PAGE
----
The long-time leader, wearing his habitual white flowing robes, was pictured on Wednesday farming in the Central African nation, where he is living in Exile.
Jammeh was ousted in an election in December and forced to flee Gambia after ECOWAS troops marched towards the capital to flush him out of power.
Since Jammeh came to power in 1994, his approach towards farming was to put agriculture as the basis of the country’s development.
He led as the Number One farmer in the country. His farm in Farato, 19 miles southwest of the Gambian capital Banjul is home to crossbreed cattle and hectares of rice, groundnut and other products.
Opponents describe him as a serial land grabber who owns pockets of farms worth millions of dollars across the country.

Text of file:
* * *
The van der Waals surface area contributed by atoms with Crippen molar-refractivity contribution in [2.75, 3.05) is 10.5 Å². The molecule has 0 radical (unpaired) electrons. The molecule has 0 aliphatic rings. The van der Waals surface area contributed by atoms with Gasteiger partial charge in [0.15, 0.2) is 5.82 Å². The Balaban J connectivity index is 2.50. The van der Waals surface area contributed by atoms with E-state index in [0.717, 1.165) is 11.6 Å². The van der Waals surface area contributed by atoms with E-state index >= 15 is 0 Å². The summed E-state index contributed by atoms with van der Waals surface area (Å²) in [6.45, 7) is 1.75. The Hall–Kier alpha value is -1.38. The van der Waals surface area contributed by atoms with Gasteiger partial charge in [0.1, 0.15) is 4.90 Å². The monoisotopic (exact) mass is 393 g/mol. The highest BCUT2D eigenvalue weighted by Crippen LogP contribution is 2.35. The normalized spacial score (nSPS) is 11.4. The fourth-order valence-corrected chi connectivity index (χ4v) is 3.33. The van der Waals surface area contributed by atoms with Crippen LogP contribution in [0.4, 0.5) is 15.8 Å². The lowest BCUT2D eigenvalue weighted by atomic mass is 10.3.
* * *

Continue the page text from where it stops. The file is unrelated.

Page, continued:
The new regime of Banjul has not said what would happen to Jammeh’s private properties.
Yet, the new president Adama Barrow has recently urged people whose businesses and properties were forcefully taken by Jammeh to come forward with documentation to reclaim their properties and businesses.
The agricultural sector is the most important sector of the tiny West African nation’s economy, contributing 32% of the gross domestic product, providing employment and income for 80% of the population
It remains the prime sector to raise income levels, for investments, to improve food security and reduce poverty.